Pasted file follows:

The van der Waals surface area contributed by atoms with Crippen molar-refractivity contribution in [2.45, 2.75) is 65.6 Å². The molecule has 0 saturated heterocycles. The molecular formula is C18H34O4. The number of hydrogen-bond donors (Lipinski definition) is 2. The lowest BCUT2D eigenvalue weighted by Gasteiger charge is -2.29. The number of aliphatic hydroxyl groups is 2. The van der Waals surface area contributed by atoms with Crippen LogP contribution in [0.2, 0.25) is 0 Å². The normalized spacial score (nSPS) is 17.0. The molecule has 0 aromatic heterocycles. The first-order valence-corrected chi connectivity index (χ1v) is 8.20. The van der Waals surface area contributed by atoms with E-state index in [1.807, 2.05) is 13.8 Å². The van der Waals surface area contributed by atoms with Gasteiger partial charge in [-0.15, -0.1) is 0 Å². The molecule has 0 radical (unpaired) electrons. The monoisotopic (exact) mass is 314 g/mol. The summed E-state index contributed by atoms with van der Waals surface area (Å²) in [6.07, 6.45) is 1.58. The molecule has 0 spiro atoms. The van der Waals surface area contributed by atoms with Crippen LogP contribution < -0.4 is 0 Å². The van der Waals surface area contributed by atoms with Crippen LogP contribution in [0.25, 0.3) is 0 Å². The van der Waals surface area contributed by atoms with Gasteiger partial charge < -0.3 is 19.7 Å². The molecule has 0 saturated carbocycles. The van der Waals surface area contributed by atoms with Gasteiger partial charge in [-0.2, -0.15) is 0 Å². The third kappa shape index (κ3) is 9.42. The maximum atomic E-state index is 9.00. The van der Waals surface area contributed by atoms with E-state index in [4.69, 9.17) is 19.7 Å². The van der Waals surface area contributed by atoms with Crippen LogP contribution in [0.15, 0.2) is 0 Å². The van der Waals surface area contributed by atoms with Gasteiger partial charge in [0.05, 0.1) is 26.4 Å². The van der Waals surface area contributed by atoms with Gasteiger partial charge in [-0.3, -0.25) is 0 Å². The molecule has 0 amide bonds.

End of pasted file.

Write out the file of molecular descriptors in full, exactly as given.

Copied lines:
The van der Waals surface area contributed by atoms with Crippen molar-refractivity contribution in [2.45, 2.75) is 65.6 Å². The molecule has 0 saturated heterocycles. The molecular formula is C18H34O4. The number of hydrogen-bond donors (Lipinski definition) is 2. The lowest BCUT2D eigenvalue weighted by Gasteiger charge is -2.29. The number of aliphatic hydroxyl groups is 2. The van der Waals surface area contributed by atoms with Crippen LogP contribution in [0.2, 0.25) is 0 Å². The normalized spacial score (nSPS) is 17.0. The molecule has 0 aromatic heterocycles. The first-order valence-corrected chi connectivity index (χ1v) is 8.20. The van der Waals surface area contributed by atoms with E-state index in [1.807, 2.05) is 13.8 Å². The van der Waals surface area contributed by atoms with Gasteiger partial charge in [-0.15, -0.1) is 0 Å². The molecule has 0 radical (unpaired) electrons. The monoisotopic (exact) mass is 314 g/mol. The summed E-state index contributed by atoms with van der Waals surface area (Å²) in [6.07, 6.45) is 1.58. The molecule has 0 spiro atoms. The van der Waals surface area contributed by atoms with Crippen LogP contribution < -0.4 is 0 Å². The van der Waals surface area contributed by atoms with Crippen LogP contribution in [0.25, 0.3) is 0 Å². The van der Waals surface area contributed by atoms with Gasteiger partial charge < -0.3 is 19.7 Å². The molecule has 0 saturated carbocycles. The van der Waals surface area contributed by atoms with Gasteiger partial charge in [-0.2, -0.15) is 0 Å². The third kappa shape index (κ3) is 9.42. The maximum atomic E-state index is 9.00. The van der Waals surface area contributed by atoms with E-state index in [4.69, 9.17) is 19.7 Å². The van der Waals surface area contributed by atoms with Crippen LogP contribution in [0.15, 0.2) is 0 Å². The van der Waals surface area contributed by atoms with Gasteiger partial charge in [0.05, 0.1) is 26.4 Å². The van der Waals surface area contributed by atoms with Gasteiger partial charge in [-0.3, -0.25) is 0 Å². The molecule has 0 amide bonds.